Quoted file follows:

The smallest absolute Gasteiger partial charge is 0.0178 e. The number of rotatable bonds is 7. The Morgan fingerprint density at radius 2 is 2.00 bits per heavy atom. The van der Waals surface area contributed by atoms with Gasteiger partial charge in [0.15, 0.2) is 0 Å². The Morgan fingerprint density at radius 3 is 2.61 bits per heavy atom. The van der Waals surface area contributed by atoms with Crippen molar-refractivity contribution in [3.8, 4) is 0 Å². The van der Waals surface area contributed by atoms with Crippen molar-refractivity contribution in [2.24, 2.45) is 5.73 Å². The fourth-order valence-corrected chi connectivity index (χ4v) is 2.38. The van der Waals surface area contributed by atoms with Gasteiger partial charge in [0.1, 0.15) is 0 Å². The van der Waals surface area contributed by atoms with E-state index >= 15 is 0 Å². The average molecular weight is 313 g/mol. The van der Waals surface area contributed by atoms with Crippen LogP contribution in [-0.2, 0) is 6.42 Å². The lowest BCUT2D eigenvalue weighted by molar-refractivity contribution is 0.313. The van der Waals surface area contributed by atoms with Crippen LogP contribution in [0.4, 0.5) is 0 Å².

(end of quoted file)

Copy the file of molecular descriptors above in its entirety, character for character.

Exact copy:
The smallest absolute Gasteiger partial charge is 0.0178 e. The number of rotatable bonds is 7. The Morgan fingerprint density at radius 2 is 2.00 bits per heavy atom. The van der Waals surface area contributed by atoms with Gasteiger partial charge in [0.15, 0.2) is 0 Å². The Morgan fingerprint density at radius 3 is 2.61 bits per heavy atom. The van der Waals surface area contributed by atoms with Crippen molar-refractivity contribution in [3.8, 4) is 0 Å². The van der Waals surface area contributed by atoms with Crippen molar-refractivity contribution in [2.24, 2.45) is 5.73 Å². The fourth-order valence-corrected chi connectivity index (χ4v) is 2.38. The van der Waals surface area contributed by atoms with Gasteiger partial charge in [0.1, 0.15) is 0 Å². The van der Waals surface area contributed by atoms with E-state index >= 15 is 0 Å². The average molecular weight is 313 g/mol. The van der Waals surface area contributed by atoms with Crippen LogP contribution in [-0.2, 0) is 6.42 Å². The lowest BCUT2D eigenvalue weighted by molar-refractivity contribution is 0.313. The van der Waals surface area contributed by atoms with Crippen LogP contribution in [0.4, 0.5) is 0 Å².